I can understand why this may seem the most plausible explanation. But I can assure you, those objects did not belong to US Department of Defense. Just before the 9/11 terrorist attacks, I was contacted by the DoD Office of Congressional Affairs. They were in a tizzy because Robert Byrd, the powerful Chairman of the Senate Appropriations Committee, was challenging them over reports appearing in magazines such as Aviation Week and Space Technology describing an alleged super-secret US aircraft program dubbed “Aurora.”
Senator Byrd would use his budget power to punish the department severely if we lied to him or withheld information. We pursued all possible options, double-checking with the appropriate officials while reminding them of the imperative of providing an accurate response. We quickly confirmed what we already knew - that while there are always things on the drawing board, there was nothing remotely resembling such aircraft being operated by the department. We had nothing with the capacity to hover and then silently accelerate at massive speeds.
Also, it is totally uncharacteristic of the US military to conduct experimental tests of new vehicles over populated areas where security would be compromised and innocent civilians placed in harms way. That’s completely contrary to military DNA. Alien visitation is actually easier to believe than that level of stupidity being exhibited by the brilliant people developing new aircraft technologies for DoD.
Are you certain there is no government cover-up?
It’s impossible to prove the negative, so all I can say is that I never saw any evidence of official interest in UFOs. I’d love to believe we have a crashed saucer somewhere, but I’ve never seen anything remotely supportive of such incredible claims. In my experience, on those rare occasions when UFO incidents involving the government occur, they are highly inconvenient, awkward and embarrassing for the afflicted government officials who want nothing more than to put the issue behind them as quickly as possible! The military seems generally unwilling to investigate even when UFO reports come from our own military pilots or officials in high office such as Fife Symington, the former governor of Arizona. Senior officials are so fearful of being ridiculed that they conceal any expression of interest or curiosity.
Some inside sources have proposed that retrieved hardware from a UFO may exist within a private aerospace company which has become independent from the DoD. In this way, it would be exempt from government oversight and known only to a few people. Do you think this is possible?
I find it hard to imagine something as explosive as recovered alien technology remaining under wraps for decades. So while I have no reason to believe there is any recovered alien technology, I will say this: If it were me, and I were trying to bury it deep, I’d take it outside government oversight entirely and place it in a compartment as a new entity within an existing defense company and manage it as what we call an “IRAD” or “Independent Research and Development Activity.”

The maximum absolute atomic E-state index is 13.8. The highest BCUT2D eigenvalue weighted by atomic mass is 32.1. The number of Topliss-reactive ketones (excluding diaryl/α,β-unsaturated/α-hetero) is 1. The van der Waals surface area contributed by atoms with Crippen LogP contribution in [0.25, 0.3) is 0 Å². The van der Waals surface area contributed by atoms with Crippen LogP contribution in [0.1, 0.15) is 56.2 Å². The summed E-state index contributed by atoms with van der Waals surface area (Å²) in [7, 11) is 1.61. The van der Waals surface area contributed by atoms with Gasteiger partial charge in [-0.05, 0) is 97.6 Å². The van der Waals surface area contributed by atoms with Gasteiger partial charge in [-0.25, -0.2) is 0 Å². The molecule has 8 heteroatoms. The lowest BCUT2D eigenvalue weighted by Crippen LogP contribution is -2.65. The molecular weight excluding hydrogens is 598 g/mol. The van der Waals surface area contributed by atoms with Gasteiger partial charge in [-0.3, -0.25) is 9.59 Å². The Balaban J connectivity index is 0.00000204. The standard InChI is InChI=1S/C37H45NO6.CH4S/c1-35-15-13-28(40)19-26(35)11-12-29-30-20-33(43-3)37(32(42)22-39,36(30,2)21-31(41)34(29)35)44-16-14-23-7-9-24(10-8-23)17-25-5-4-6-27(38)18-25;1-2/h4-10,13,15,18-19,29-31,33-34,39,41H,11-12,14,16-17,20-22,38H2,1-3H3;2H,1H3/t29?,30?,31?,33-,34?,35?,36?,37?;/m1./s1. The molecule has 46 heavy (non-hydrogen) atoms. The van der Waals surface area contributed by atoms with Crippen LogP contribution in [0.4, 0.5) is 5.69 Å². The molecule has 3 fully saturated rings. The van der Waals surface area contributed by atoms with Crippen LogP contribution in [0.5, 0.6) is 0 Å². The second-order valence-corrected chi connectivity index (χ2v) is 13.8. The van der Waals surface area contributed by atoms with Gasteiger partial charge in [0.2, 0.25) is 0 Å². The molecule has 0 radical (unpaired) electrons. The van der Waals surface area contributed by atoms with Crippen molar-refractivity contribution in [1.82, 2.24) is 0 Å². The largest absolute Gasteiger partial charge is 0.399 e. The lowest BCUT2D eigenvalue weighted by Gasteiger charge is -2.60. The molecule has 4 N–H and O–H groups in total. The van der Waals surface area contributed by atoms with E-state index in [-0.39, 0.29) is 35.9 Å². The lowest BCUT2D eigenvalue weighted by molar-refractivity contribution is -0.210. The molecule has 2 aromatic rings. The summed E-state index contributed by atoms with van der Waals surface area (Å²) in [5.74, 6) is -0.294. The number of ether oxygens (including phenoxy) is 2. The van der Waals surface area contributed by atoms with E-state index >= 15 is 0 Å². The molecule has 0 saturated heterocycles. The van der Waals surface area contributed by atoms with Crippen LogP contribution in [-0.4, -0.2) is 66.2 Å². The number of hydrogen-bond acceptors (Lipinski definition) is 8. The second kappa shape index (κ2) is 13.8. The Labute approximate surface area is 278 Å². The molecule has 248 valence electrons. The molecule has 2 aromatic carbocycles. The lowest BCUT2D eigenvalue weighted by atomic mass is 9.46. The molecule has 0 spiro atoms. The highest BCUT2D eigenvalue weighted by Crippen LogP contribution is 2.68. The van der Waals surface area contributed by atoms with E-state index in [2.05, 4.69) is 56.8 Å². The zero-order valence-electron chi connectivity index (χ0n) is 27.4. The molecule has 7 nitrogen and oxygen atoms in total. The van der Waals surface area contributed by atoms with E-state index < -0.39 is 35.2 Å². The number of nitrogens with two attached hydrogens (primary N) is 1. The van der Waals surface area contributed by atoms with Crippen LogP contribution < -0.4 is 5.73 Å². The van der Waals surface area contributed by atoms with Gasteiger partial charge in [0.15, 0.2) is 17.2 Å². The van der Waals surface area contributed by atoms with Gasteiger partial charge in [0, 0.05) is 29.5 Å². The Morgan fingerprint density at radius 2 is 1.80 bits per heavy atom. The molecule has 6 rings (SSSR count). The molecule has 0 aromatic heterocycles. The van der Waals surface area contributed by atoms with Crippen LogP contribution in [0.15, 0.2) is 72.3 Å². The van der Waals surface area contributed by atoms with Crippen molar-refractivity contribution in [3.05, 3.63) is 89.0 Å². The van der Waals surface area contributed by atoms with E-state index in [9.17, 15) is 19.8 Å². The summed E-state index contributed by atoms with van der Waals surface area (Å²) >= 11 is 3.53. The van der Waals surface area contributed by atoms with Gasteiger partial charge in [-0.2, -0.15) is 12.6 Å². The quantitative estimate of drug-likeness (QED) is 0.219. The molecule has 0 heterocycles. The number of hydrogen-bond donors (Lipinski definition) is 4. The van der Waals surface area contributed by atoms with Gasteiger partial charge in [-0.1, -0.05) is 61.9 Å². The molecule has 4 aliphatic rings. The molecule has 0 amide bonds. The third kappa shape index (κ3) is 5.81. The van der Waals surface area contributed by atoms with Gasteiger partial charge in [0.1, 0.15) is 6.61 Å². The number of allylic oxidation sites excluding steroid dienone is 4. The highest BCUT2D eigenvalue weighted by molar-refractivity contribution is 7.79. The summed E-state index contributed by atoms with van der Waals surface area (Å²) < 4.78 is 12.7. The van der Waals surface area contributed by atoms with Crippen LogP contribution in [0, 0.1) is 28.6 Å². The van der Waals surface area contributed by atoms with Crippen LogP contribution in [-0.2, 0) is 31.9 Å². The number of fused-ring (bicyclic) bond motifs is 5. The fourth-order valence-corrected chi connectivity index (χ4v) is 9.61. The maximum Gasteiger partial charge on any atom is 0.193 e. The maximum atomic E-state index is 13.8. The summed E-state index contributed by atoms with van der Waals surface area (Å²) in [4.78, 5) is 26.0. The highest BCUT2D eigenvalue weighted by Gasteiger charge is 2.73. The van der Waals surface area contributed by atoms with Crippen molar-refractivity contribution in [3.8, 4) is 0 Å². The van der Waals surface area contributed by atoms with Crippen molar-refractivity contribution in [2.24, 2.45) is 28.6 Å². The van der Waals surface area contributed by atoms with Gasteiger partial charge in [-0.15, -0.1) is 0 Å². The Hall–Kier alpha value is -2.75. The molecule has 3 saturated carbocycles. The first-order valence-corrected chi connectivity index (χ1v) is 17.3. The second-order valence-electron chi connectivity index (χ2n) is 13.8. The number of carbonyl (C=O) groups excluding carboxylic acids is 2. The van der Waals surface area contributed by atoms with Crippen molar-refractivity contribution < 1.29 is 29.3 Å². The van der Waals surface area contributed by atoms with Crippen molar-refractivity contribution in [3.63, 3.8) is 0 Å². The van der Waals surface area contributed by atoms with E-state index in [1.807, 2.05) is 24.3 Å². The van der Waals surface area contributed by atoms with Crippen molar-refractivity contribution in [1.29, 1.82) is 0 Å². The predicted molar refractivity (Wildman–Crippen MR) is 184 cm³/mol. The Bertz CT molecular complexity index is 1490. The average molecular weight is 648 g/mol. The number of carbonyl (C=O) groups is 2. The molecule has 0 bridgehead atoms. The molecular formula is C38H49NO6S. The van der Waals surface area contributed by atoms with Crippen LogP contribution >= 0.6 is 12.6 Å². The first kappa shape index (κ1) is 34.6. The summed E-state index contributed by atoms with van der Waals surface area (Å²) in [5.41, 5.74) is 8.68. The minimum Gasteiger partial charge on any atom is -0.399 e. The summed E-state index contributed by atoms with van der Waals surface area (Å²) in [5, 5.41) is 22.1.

So where does this all leave us, and what is to be done?
In my view, calling for the end to an alleged government UFO cover-up is almost certainly a dead end, and does not help inspire anyone in government to become more open to the topic. The UFO mystery is a scientific problem. A true scientist seeks and follows the data no matter how politically incorrect the facts may be. The greatest scientific breakthroughs occur when we verify information that challenges conventional wisdom. That’s why I joined the board of UFODATA.
I’m so glad you did. What kinds of new data are you hoping we will collect?
Our team of scientists and engineers are designing and will build a large network of automated surveillance stations with sophisticated sensors to capture a wide range of data. The stations will house cameras to record both an image and spectra, a magnetometer, instrumentation to detect radiation, a gravimeter, and more. They will be mobile so that we can readily deploy them to areas that become hotspots of UFO activity. We can then make the data available to the scientific community for analysis.
Do you think UFOs could be visitors from civilizations elsewhere?
I’m certainly intrigued by the possibility. But I don’t think we will find out without a deeper scientific inquiry. I would like to invite the public to participate and support this lean but potentially groundbreaking effort, staffed by volunteers. UFODATA’s findings, one way or another, can help us to resolve this perennial mystery and perhaps even help us to better understand the universe and mankind’s place within it.